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As a limited company director you have certain legal responsibilities. kniwn as the Director’s Fiduciary Responsibilites. In less fancy language, this means “things a director must do”. Specifically, you must submit (‘file’) various forms and returns to both Companies House and HMRC. Knowing what to file and when can get a bit confusing. At Crunch, we love to be helpful so we’ve pulled it all together into a simple easy-to-read article.
Choosing to run your business as a limited company gives you many advantages. It’s usually the most efficient way to run a business in terms of taxes, and limited liability means that your home and personal possessions won’t be on the line should business take a turn for the worse.
The downside is that it’s a greater administrative responsibility than operating as a sole trader or an employee. We’ve got an article on the main differences between a sole trader and limited company that can help you choose what’s right for you.
Crunch can help you with setting up and running your limited company, too. We can support your business with everything from your company accounts to your Self Assessment.
There are no formal qualifications or special skills that are required to become a company director. Actually, there are very few restrictions at all. A director must be at least 16 years old, have no history of bankruptcy and can’t be prohibited (disqualified) by a court order from being a company director. In special circumstances, a court can allow a previously bankrupt or disqualified person to become a director.
While there is no mandatory qualification, a director must be able to perform the duties shown below.
On becoming a director you are entrusted with the legal responsibility of running a company. Even as the founder of the company, you’re bound by a statutory code of practice and have certain legal obligations.
By forming a limited company you are establishing it as a separate legal entity to yourself. It has its own legal framework and accountabilities, and any profits losses incurred belong to the company. So, when you’re managing the company you need to treat it as a separate entity. Even if you’re the sole director and sole shareholder, you must always act on behalf of the company.
As a director, you must make decisions for the benefit of the company and not yourself. This may seem confusing if you are the sole shareholder, employee, and director, but a decision that may benefit you personally may adversely affect the company’s performance.
Other duties a director must undertake include compliance with employment law, and ensuring a suitable health & safety policy is in place.
There are various forms and returns to take care of, which must be sent to HMRC and Companies House as required. This is because, as a limited company director, you have a duty to keep both institutions informed about your business as shown below.
Companies House and HMRC set the dates for filing information in different ways.
Companies House gives your company an “Accounting Reference Date” when it is first incorporated. The first Accounting Reference Date is the last day of the month in which the first anniversary of incorporation falls.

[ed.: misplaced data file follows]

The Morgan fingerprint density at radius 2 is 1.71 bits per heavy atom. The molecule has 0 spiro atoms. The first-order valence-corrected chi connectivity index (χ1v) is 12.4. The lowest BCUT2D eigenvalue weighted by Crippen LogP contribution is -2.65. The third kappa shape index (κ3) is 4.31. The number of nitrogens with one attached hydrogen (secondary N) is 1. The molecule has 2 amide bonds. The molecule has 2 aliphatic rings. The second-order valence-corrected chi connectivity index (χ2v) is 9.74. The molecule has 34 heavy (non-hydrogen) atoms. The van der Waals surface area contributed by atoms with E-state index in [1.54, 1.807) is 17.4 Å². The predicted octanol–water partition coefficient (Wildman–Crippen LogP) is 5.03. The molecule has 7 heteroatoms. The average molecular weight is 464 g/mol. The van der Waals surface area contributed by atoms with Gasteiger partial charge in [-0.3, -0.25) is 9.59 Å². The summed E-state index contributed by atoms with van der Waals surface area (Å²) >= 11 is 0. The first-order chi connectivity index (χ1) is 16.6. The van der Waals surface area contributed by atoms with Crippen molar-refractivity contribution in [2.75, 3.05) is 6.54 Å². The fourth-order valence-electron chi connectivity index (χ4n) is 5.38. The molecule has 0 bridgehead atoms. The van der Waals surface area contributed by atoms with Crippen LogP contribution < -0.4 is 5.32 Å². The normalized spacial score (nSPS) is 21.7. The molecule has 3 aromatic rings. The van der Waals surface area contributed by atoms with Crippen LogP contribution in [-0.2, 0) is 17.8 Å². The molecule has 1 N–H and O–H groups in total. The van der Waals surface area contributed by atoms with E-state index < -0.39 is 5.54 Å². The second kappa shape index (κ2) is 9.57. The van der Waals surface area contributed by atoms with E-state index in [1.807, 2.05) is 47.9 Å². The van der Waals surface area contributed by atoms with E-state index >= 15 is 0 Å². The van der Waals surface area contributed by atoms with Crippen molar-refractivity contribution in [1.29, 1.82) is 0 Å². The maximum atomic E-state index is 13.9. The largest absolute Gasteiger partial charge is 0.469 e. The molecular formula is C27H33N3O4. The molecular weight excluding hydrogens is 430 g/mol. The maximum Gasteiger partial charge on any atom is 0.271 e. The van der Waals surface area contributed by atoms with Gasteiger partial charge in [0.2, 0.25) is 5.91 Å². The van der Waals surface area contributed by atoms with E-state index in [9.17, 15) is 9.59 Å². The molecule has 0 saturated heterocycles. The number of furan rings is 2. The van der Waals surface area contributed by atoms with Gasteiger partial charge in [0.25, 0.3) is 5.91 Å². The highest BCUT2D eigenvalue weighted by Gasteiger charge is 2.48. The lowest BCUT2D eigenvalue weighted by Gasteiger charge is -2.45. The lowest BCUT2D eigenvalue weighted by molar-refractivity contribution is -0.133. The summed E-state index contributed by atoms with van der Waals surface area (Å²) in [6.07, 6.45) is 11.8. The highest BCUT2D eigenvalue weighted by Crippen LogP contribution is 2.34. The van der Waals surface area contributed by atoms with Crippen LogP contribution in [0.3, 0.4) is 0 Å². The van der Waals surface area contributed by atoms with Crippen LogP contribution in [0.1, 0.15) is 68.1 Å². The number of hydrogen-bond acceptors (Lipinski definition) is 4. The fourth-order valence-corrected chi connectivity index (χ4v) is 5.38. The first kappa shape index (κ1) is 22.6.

This means that the Accounting Reference Date for the first set of Company Accounts you file will often have a period longer than 12 months. For example, if your company incorporated on the 7th January 2021, your Accounting Reference Date would usually be 31st January 2022.
For your Company Tax Return and payment of Corporation Tax, you’re given an “Accounting Period” by HMRC which begins when you start trading and usually ends on your Accounting Reference Date.
The following list shows the major deadlines for filings and payments. Filing dates may vary depending on the day your company was first set up. Depending on your individual circumstances you may have additional reporting and payment deadlines, such as Construction Industry Scheme, Employment Related Securities Return, Employment Intermediary Reporting. Please speak to an accountant such as Crunch for bespoke advice.
Not to be confused with your annual accounts, the Confirmation Statement is, in fact, a completely separate filing requirement. Whereas your annual accounts contain mainly financial information, your Confirmation Statement provides information about your company, its directors, and other administrative arrangements. It also contains information about ‘Persons of Significant Control’ involved with your business.
You must file a Confirmation Statement at least once per year. You can file more than one in a 12-month period if information about your company has changed.
It’s a criminal offence not to file your statement within 14 days of the end of the ‘review’ period. For new companies, the review period starts on the date of incorporation and ends 12 months later. The maximum period that can be covered by a Confirmation Statement is 12 months.
Our detailed look at Confirmation Statements contains everything you need to know: when you need to submit it and what needs to be included.
If your company made a profit in the accounting period, then you will likely need to pay Corporation Tax to HMRC. Any Corporation Tax due must be paid by nine months and one day after the end of the Accounting Period.
Form CT600 is a return filed with HMRC once a year containing details about your company’s income, minus any tax allowances and business expenses. The remaining amount – your taxable profit – will then be used to calculate how much Corporation Tax your company must pay.
Your first Corporation Tax return is due 12 months after your first year end, and then each year within 12 months of your Accounting Period end.
As an employer, if your company provides (or transfers) shares to employees or directors, it’s likely you’ll need to submit information about these changes on an Employee Related Shares (ERS) return to HMRC.
ERS schemes and returns can be a complex area, so we’d usually recommend getting advice from an accountant. If you’re a Crunch client, you can speak to your client managers about our Crunch ERS service. If you want to understand a bit more, we’ve got a jargon-free article about Employment Related Securities to explain all you need to know.